I really like my Ender 3.
Before this I has a Monoprice Select Mini 3D V1 printer that I drove into the ground. But then newer versions of OctoPrint were warning me that it was a literal fire hazard, and I wanted a larger, less finicky printer anyway, so I went with the Creality Ender 3.
I got my Ender 3 from TinyMachines 3D. Along with ensuring the printer is ready to go for home assembly, they flash a custom firmware that has a bunch of support for, most importantly, runaway heaters. It looks like you can build the updated Marlin firmware for the printer from their GitHub repo. I couldn't find the actual firmware on the site anymore since they aren't selling the Ender 3, just the Ender 3 Pro.
Replace the springs on the bed leveling screws with these or something similar and you'll have to worry a lot less about constantly releveling the bed. The stock springs aren't super durable (unless that's change in the past year or so).
I used to use BuildTak on my old printer, and it's a super great surface, but prints can get really stuck on there badly and I end up damaging them pretty easily. Instead of getting one of their flexible plates, I bought a borosilicate plate from TM3D along with the printer to try out and that's worked out real well, with the added bonus that the bottoms of prints are really shiny.
Now, instead of aftermarket glass plates, they have polypropylene plates. Due to the weight concerns, I may have to upgrade to this, so that I can increase acceleration and jerk a bit on my printer.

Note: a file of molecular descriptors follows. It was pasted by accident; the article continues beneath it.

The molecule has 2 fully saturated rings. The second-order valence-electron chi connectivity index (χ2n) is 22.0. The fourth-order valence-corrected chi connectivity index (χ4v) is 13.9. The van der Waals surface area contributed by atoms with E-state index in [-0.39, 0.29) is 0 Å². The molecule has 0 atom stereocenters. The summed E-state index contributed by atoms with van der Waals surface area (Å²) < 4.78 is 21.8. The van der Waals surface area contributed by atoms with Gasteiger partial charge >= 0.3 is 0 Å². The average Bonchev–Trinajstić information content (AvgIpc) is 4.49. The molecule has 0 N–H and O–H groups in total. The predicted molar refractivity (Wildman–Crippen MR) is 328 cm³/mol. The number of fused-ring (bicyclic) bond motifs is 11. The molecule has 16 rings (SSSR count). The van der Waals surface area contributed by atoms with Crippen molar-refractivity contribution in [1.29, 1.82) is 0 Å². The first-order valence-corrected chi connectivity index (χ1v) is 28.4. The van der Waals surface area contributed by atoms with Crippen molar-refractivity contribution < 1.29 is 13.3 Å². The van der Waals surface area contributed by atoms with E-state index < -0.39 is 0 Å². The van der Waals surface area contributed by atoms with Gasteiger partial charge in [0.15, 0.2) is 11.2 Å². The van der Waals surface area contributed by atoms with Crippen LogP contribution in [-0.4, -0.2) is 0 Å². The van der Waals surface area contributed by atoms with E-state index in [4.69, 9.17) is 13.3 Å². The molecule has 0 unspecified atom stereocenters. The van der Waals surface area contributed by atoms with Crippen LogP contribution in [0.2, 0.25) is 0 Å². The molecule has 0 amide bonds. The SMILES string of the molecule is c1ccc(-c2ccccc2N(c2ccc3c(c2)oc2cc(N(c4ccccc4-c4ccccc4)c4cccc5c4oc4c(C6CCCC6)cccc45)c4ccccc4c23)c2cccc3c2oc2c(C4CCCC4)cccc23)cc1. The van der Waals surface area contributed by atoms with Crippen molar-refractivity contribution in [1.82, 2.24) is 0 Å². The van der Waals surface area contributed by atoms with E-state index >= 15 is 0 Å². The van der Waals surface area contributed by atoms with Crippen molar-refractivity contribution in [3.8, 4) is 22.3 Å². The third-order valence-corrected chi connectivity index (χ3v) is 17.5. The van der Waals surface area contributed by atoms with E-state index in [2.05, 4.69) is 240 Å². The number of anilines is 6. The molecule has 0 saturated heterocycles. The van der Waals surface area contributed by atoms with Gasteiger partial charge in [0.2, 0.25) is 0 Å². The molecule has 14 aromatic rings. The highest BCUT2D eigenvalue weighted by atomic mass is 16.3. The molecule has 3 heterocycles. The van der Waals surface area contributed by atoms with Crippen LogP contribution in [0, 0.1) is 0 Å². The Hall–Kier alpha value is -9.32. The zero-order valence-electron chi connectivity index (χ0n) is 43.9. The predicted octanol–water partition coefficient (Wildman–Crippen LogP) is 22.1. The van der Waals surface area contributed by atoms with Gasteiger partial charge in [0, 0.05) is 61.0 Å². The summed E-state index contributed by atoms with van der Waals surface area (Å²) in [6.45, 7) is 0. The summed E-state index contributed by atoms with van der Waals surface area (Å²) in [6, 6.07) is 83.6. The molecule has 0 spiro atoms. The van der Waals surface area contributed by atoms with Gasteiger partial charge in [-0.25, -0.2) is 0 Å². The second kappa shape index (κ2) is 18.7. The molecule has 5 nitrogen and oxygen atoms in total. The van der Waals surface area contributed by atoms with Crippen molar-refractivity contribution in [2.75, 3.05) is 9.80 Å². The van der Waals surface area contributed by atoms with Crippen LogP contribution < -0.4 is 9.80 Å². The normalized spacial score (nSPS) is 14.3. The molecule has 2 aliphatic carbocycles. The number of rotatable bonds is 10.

I use small binder clips to hold the plate down. And while I don't still use BuildTak, I still use their print removal tool constantly.
I also got a silicone sock for the hotend. One of the issues with the MPSM was inconsistent temperature on the hotend. I've had no such problems with the Ender 3, and hopefully this contributes to that a little bit.
Get a Raspberry PI 3B or better and run OctoPrint. You won't regret it.
I've printed PLA, PLA+, PETG, and TPE on this printer with ease.
I have a Micro Center nearby, so I use a lot of Inland. I've had good luck with other filaments I get off Amazon. Hatchbox is the Ferrari of filaments, but I've also had good luck with Solutech.
I don't print ABS for a bunch of reasons, and I don't really have to with PETG being available. eSun makes great PETG, as does Hatchbox. I haven't tried the Inland PETG yet.
I can print NinjaFlex on here if I take it really really slow, like 10-20mm/s print speed.
I use Cura and there's plenty of guides on how to use it, but here's some quick hits of printing situations you should be aware of:
Use a large Z-Hop, like 3mm or more.
Turn down the acceleration and jerk. I use 100mm/s^2 acceleration and 10mm/s jerk for everything now. It may print more slowly, but you won't get 20 hours into a giant print and have the bed slip and screw up the top couple of centimeters.
Switching to a polypropylene plate might help with this as well. Glass is heavy.